From Chandler (1995): “Beyond its ‘literal’ meaning (its denotation), a particular word may have connotations: for instance, sexual connotations. ‘Is there any such thing as a single entendre?’ quipped the comic actor Kenneth Williams (we all know that ‘a thing is a phallic symbol if it’s longer than it’s wide’, as the singer Melanie put it). In semiotics, denotation and connotation are terms describing the relationship between the signifier and its signified, and an analytic distinction is made between two types of signifieds: a denotative signified and a connotative signified. Meaning includes both denotation and connotation.”
As Roland Barthes noted, Saussure’s model of the sign focused on denotation at the expense of connotation and it was left to subsequent theorists (notably Barthes himself) to offer an account of this important dimension of meaning (Barthes 1967, 89ff). In ‘The Photographic Message’ (1961) and ‘The Rhetoric of the Image’ (1964), Barthes argued that in photography connotation can be (analytically) distinguished from denotation (Barthes 1977, 15-31, 32-51). As Fiske puts it ‘denotation is what is photographed, connotation is how it is photographed’ (Fiske 1982, 91). However, in photography, denotation is foregrounded at the expense of connotation.
The photographic signifier seems to be virtually identical with its signified, and the photograph appears to be a ‘natural sign’ produced without the intervention of a code (Hall 1980, 132). Barthes initially argued that only at a level higher than the ‘literal’ level of denotation, could a code be identified – that of connotation. By 1973 Barthes had shifted his ground on this issue. In analysing the realist literary text Barthes came to the conclusion that ‘denotation is not the first meaning, but pretends to be so; under this illusion, it is ultimately no more than the last of the connotations (the one which seems both to establish and close the reading), the superior myth by which the text pretends to return to the nature of language, to language as nature’ (Barthes 1974, 9). Connotation, in short, produces the illusion of denotation, the illusion of language as transparent and of the signifier and the signified as being identical.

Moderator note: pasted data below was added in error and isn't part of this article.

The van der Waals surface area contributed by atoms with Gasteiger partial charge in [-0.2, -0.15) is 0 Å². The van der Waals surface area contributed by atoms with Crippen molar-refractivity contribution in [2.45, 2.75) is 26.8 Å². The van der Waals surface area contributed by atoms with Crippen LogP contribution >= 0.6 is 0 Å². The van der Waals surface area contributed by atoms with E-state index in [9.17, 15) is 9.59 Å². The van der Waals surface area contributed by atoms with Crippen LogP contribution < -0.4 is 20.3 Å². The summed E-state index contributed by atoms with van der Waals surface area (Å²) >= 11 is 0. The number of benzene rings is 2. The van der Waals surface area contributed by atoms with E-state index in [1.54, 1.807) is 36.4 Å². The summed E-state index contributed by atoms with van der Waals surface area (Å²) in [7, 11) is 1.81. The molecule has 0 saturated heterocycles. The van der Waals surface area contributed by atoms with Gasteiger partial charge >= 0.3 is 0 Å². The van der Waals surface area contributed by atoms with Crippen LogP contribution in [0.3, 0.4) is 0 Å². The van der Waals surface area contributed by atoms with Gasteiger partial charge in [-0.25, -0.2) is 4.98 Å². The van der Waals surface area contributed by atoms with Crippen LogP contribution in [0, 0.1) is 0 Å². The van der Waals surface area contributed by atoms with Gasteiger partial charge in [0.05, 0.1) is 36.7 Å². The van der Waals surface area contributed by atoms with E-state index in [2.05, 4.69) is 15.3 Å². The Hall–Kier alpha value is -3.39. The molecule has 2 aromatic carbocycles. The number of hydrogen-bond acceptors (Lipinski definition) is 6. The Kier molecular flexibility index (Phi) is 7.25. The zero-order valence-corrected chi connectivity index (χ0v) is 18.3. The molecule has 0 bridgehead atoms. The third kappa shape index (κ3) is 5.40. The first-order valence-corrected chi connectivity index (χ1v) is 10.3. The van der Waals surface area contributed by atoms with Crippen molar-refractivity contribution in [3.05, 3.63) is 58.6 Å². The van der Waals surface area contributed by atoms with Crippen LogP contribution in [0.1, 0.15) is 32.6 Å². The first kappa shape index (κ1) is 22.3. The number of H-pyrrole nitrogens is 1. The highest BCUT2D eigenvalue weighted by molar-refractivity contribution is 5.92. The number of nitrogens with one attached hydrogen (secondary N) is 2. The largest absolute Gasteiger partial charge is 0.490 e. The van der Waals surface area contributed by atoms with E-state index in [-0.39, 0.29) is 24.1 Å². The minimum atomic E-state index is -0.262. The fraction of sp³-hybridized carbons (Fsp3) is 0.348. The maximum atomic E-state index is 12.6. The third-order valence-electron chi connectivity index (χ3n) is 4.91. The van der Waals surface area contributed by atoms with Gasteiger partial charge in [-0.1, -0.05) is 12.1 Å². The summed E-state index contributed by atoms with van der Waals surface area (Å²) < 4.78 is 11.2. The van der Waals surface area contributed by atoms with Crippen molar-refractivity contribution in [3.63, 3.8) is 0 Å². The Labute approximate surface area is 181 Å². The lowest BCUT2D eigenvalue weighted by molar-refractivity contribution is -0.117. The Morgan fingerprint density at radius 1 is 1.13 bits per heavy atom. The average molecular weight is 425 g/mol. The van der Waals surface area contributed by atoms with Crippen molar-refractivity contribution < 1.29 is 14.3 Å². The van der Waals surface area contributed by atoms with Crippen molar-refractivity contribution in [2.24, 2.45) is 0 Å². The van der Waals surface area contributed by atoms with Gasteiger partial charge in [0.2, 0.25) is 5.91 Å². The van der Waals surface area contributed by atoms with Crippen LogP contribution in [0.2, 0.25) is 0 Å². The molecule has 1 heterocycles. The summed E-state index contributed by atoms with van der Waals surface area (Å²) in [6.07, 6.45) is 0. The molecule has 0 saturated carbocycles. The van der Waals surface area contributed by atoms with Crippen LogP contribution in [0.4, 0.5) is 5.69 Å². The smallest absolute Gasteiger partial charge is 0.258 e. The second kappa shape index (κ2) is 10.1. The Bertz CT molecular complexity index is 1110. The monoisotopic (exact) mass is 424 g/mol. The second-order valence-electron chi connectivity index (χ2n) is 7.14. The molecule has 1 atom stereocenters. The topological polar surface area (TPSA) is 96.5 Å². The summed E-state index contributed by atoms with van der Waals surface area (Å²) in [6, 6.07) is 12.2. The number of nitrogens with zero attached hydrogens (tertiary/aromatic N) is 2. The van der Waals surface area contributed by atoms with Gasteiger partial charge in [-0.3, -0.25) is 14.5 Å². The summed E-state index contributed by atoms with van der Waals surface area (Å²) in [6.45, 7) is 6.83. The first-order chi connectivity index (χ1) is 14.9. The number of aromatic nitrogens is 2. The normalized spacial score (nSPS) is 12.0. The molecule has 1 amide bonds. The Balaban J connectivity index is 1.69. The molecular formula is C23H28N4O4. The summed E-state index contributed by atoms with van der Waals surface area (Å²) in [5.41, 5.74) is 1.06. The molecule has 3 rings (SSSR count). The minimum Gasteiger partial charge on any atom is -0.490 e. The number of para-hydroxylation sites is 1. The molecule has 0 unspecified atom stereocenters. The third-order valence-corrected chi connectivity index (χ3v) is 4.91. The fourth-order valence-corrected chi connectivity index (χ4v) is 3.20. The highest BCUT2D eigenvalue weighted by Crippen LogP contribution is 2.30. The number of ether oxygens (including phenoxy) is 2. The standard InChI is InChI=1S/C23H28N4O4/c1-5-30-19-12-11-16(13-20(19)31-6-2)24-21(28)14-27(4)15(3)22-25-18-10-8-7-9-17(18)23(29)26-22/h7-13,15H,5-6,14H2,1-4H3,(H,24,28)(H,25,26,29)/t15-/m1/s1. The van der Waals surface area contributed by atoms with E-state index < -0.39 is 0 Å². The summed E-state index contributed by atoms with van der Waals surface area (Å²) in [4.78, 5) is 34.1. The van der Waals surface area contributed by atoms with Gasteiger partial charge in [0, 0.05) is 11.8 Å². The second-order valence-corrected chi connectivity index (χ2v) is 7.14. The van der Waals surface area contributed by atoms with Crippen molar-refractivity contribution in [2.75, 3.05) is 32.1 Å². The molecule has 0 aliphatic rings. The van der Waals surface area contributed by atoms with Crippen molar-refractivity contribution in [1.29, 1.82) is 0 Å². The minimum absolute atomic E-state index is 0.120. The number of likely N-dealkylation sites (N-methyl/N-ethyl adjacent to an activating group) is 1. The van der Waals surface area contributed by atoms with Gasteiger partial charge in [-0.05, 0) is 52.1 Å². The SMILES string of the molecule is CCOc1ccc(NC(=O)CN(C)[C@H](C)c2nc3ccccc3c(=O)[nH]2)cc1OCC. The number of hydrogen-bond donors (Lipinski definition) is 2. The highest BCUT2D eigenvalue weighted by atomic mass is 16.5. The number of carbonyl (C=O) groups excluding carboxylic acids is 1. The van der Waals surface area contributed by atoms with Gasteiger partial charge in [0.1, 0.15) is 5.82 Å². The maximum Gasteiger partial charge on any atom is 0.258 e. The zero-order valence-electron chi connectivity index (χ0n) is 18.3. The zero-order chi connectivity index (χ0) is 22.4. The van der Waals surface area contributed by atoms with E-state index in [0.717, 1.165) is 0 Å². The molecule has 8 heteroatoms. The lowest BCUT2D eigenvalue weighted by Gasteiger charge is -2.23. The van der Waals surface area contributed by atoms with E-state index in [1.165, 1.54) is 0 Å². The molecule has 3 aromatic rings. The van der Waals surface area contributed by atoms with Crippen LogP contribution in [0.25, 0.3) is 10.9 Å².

Thus denotation is just another connotation. From such a perspective denotation can be seen as no more of a ‘natural’ meaning than is connotation but rather as a process of naturalization. Such a process leads to the powerful illusion that denotation is a purely literal and universal meaning which is not at all ideological, and indeed that those connotations which seem most obvious to individual interpreters are just as ‘natural’.
Consequently, whilst theorists may find it analytically useful to distinguish connotation from denotation, in practice such meanings cannot be neatly separated. Most semioticians argue that no sign is purely denotative – lacking connotation. Valentin Voloshinov insisted that no strict division can be made between denotation and connotation because ‘referential meaning is moulded by evaluation… meaning is always permeated with value judgement’ (Voloshinov 1973, 105). There can be no neutral, objective description which is free of an evaluative element. David Mick and Laura Politi note that choosing not to differentiate denotation and connotation is allied to regarding comprehension and interpretation as similarly inseparable (Mick & Politi 1989, 85).
According to Barthes, the principle of myth is that it transforms history into nature. Signs and codes are generated by myths and in turn serve to maintain them. Popular usage of the term ‘myth’ suggests that it refers to beliefs which are demonstrably false, but the semiotic use of the term does not necessarily suggest this. Myths can be seen as extended metaphors. Like metaphors, myths help us to make sense of our experiences within a culture (Lakoff & Johnson 1980, 185-6). They express and serve to organize shared ways of conceptualizing something within a culture. Semioticians in the Saussurean tradition treat the relationship between nature and culture as relatively arbitrary (Lévi-Strauss 1972, 90, 95). For Barthes, myths serve the ideological function of naturalization (Barthes 1977, 45-6). Their function is to naturalize the cultural – in other words, to make dominant cultural and historical values, attitudes and beliefs seem entirely ‘natural’, ‘normal’, self-evident, timeless, obvious ‘common-sense’ – and thus objective and ‘true’ reflections of ‘the way things are’.
Chandler, D (1995), Semiotics for Beginners, viewed on 21, May 2005, http://www.aber.ac.uk/media/Documents/S4B/sem01.html.